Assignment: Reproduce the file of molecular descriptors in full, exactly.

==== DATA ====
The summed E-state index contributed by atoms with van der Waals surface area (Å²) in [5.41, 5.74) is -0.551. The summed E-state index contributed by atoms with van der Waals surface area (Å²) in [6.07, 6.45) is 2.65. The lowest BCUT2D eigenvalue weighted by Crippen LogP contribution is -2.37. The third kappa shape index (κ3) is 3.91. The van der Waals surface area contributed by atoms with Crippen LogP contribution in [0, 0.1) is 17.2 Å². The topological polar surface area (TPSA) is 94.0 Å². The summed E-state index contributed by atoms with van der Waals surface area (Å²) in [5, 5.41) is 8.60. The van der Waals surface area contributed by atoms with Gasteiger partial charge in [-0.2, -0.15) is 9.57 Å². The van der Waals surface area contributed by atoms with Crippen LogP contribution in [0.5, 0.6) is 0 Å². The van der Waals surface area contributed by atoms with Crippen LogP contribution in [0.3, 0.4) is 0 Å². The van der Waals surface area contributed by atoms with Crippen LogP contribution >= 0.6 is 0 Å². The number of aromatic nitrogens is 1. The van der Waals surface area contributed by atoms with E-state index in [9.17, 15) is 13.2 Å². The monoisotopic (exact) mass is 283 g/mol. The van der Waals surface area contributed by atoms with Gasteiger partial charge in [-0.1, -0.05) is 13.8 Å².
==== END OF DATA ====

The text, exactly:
The summed E-state index contributed by atoms with van der Waals surface area (Å²) in [5.41, 5.74) is -0.551. The summed E-state index contributed by atoms with van der Waals surface area (Å²) in [6.07, 6.45) is 2.65. The lowest BCUT2D eigenvalue weighted by Crippen LogP contribution is -2.37. The third kappa shape index (κ3) is 3.91. The van der Waals surface area contributed by atoms with Crippen LogP contribution in [0, 0.1) is 17.2 Å². The topological polar surface area (TPSA) is 94.0 Å². The summed E-state index contributed by atoms with van der Waals surface area (Å²) in [5, 5.41) is 8.60. The van der Waals surface area contributed by atoms with Gasteiger partial charge in [-0.2, -0.15) is 9.57 Å². The van der Waals surface area contributed by atoms with Crippen LogP contribution in [0.5, 0.6) is 0 Å². The van der Waals surface area contributed by atoms with Crippen LogP contribution in [0.3, 0.4) is 0 Å². The van der Waals surface area contributed by atoms with Crippen LogP contribution >= 0.6 is 0 Å². The number of aromatic nitrogens is 1. The van der Waals surface area contributed by atoms with E-state index in [9.17, 15) is 13.2 Å². The monoisotopic (exact) mass is 283 g/mol. The van der Waals surface area contributed by atoms with Gasteiger partial charge in [-0.1, -0.05) is 13.8 Å².